|Published in||Ecología Austral (26):95-106|
Magliano, P.N., Fernández, R.J., Giménez, R., Marchesini, V.A., Páez, R.A. and Jobbágy, E.G.
Grupo de Estudios Ambientales-IMASL, Universidad Nacional de San Luis-CONICET, Argentina, Cátedra de Ecología e IFEVA, Facultad de Agronomía, Universidad de Buenos Aires-CONICET, Argentina, School of Plant Biology, The University of Western Australia, Australia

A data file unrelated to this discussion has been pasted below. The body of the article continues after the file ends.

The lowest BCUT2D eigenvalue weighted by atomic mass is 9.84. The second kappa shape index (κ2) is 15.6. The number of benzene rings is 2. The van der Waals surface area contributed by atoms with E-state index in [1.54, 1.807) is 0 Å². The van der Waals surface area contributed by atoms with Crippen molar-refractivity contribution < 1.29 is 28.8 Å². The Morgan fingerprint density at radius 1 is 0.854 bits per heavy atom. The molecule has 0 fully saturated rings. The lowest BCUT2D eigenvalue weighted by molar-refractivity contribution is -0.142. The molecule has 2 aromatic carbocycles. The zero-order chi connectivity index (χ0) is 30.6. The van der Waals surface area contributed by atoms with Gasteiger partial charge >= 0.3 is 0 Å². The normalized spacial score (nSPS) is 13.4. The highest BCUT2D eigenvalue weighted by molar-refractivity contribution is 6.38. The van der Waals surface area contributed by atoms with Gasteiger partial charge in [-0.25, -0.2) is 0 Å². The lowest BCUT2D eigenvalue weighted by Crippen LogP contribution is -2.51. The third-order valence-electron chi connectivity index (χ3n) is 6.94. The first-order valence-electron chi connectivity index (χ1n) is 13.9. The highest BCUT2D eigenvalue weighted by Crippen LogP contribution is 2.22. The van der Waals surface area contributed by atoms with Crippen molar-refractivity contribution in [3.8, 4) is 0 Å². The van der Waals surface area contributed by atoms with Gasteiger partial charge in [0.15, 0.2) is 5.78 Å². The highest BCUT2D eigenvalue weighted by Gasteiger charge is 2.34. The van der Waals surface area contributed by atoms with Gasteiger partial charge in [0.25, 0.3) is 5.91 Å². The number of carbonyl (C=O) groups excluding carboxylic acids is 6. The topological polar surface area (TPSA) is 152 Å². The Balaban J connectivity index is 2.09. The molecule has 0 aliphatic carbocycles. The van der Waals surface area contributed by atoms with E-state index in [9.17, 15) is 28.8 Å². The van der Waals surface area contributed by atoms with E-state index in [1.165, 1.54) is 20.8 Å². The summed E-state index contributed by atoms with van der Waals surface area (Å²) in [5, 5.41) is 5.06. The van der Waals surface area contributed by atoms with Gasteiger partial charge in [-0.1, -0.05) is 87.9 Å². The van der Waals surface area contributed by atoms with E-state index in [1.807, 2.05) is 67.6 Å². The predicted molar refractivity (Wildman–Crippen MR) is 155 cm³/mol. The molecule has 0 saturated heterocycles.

Changes in water fluxes partition in the Arid Chaco caused by the replacement of forest by pastures. Vegetation plays an important part in regulating water fluxes in ecosystems, specially in dry regions where a large fraction of precipitation is evapotranspirated. Here, we assessed how the replacement of native dry forests by pastures, with the aim of increasing livestock production, affects water flux partition in the Arid Chaco plains. We characterized the size and intensity distribution of precipitation events, and we measured canopy interception, runoff, deep drainage and potential evaporation in paired stands of dry forests and pastures in San Luis, Argentina. Pastures presented lower canopy interception (0.35±0.13 vs. 1.51±0.50 mm/precipitation event), higher runoff (~28 vs. 0% runoff in large and intense precipitation events) and higher potential evaporation (7.0±0.9 vs. 4.4±0.9 mm/day in summer). Deep drainage was nil in both cover types, but a 2 m downward salt displacement was found under pastures. After each precipitation event, soil moisture horizontal distribution was more homogenous in pastures, as a result of less canopy and soil-surface water redistribution at the patch scale. Our results suggest that the establishment of pastures in sites previously covered by forests would reduce the proportion of precipitation potentially transpired by vegetation and increase the potential risk of water erosion. We highlight the need for a better understanding of water dynamics at the patch scale in these plain landscapes, due to the relevance that water redistribution processes have in explaining water balance and the ecohydrology of the system.